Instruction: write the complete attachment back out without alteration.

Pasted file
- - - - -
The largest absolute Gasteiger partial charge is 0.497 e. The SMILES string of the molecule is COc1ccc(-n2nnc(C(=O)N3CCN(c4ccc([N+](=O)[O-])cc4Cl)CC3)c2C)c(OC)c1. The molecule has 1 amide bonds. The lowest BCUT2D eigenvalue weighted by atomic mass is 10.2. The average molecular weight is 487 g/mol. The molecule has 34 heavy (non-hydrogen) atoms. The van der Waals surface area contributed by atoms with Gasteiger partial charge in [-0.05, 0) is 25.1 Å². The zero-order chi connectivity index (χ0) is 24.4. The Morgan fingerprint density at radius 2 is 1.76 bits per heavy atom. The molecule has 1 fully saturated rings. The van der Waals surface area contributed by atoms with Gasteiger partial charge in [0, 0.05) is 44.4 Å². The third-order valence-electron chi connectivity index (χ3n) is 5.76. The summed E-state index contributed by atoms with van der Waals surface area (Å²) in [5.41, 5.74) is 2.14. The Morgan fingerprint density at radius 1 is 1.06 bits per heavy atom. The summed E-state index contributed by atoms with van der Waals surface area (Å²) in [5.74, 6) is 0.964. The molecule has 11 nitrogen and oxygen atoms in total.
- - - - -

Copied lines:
The largest absolute Gasteiger partial charge is 0.497 e. The SMILES string of the molecule is COc1ccc(-n2nnc(C(=O)N3CCN(c4ccc([N+](=O)[O-])cc4Cl)CC3)c2C)c(OC)c1. The molecule has 1 amide bonds. The lowest BCUT2D eigenvalue weighted by atomic mass is 10.2. The average molecular weight is 487 g/mol. The molecule has 34 heavy (non-hydrogen) atoms. The van der Waals surface area contributed by atoms with Gasteiger partial charge in [-0.05, 0) is 25.1 Å². The zero-order chi connectivity index (χ0) is 24.4. The Morgan fingerprint density at radius 2 is 1.76 bits per heavy atom. The molecule has 1 fully saturated rings. The van der Waals surface area contributed by atoms with Gasteiger partial charge in [0, 0.05) is 44.4 Å². The third-order valence-electron chi connectivity index (χ3n) is 5.76. The summed E-state index contributed by atoms with van der Waals surface area (Å²) in [5.41, 5.74) is 2.14. The Morgan fingerprint density at radius 1 is 1.06 bits per heavy atom. The summed E-state index contributed by atoms with van der Waals surface area (Å²) in [5.74, 6) is 0.964. The molecule has 11 nitrogen and oxygen atoms in total.